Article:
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How Home Depot Is Mastering the Multichannel Sell Strategy

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The home improvement warehouse's growth may not hinge quite as much on the housing market as it appears. Here's why.

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Though the latest National Housing Trend Report from realtor.com hints of a greater balance of supply and demand in the housing market based on September 2013 data, opportunity remains for the housing recovery to continue well into next year, to the benefit of retailers like Home Depot (NYSE:HD). But, the home improvement warehouse's growth may not hinge quite as much on the housing market as it appears. Here's why.

Though Ellen Haberle, real estate economist for the technology-powered real estate brokerage Redfin, predicts that next year's home price appreciation is unlikely to see the double-digit gains of 2013, she says the situation is "ripe for growth" for home-improvement retailers. "Home sellers are becoming savvier about how to fetch the highest price; home upgrades are a key part of that strategy. As more homeowners finally escape negative equity, more will list their homes for sale. As more Americans purchase a home, they're likely to take on do-it-yourself projects to make their new home their own," says Haberle.

Though home-improvement competitor Lowe's (NYSE:LOW) has also benefitted from the housing market this year (shares reached record highs this fall, and the company announced plans to open/acquire more than 80 new stores this fiscal year), Home Depot is the clear leader in the space. But is it all thanks to the housing recovery, or does is it have more to do with Home Depot's focus on multichannel retailing?

Home Improvement Warehouse, or Tech Company?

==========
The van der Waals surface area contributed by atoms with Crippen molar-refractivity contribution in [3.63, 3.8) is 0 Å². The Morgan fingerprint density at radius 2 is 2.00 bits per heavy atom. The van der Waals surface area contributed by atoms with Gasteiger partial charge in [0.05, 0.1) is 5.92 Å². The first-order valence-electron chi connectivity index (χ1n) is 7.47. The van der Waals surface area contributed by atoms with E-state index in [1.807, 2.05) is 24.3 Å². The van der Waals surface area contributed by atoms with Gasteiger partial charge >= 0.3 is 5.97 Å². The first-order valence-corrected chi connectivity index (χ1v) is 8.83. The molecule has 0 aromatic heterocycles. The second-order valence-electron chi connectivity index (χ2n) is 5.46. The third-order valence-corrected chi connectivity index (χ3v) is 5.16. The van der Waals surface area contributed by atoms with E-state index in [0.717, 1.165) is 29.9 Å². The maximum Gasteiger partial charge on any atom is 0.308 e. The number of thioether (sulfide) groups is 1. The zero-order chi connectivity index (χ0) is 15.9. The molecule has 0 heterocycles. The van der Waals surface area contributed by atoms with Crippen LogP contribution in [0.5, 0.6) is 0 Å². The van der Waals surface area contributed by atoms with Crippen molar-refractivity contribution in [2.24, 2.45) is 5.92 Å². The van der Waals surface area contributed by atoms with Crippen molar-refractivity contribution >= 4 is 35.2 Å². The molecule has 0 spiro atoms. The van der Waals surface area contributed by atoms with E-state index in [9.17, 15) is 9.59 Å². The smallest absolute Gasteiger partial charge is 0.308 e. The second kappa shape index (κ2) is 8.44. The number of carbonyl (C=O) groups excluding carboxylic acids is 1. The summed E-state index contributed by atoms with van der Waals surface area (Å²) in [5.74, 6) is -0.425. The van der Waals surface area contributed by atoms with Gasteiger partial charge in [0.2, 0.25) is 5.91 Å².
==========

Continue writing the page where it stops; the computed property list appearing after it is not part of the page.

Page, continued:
Regardless of what type of products they're looking to buy, customers have become multichannel (also called omnichannel) shoppers. A customer may browse online using a tablet device, but open promotional emails from retailers on a smartphone. Consumers may visit brick-and-mortar stores to see a product in person, but buy it from home on a desktop computer from whatever retailer offers it at the best price and with the fastest and most affordable shipping option. Multichannel customers also expect that e-commerce shopping carts created in the browsing process are saved and updated according to pricing and inventory changes for possible future use.

Recent research by GfK reveals that 57% of consumers use a multichannel approach when shopping for home appliances; 64% of those surveyed said that they visit a brick-and-mortar retailer to "see and feel products" and to "get product sooner." Home Depot has successfully met these customers where they are by acting more like a multichannel retailer and less like a home-improvement warehouse.

When Wal-Mart (NYSE:WMT) announced its "Pick Up Today" service -- the branded name for its "buy online, pick up in store" business model -- nationwide in March 2011, it was one of the first major retailers to bridge the gap between online and in-store shopping. Home Depot followed suit in August 2011, rolling out its own "buy online, pick up -- and return -- in store" policy. According to Home Depot's CEO and Chairman Frank Blake, the strategy has worked. At the Goldman Sachs Twentieth Annual Global Retailing Conference held in September (transcript provided courtesy of Seeking Alpha), he shared that "one out of every three of Home Depot's online transactions is actually fulfilled in the store." He went on to explain that the benefit isn't just leveraging it's online presence and customer convenience; "buy online, pick up in store" customers tend to buy more items once they're in the store.

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No positions in stocks mentioned.
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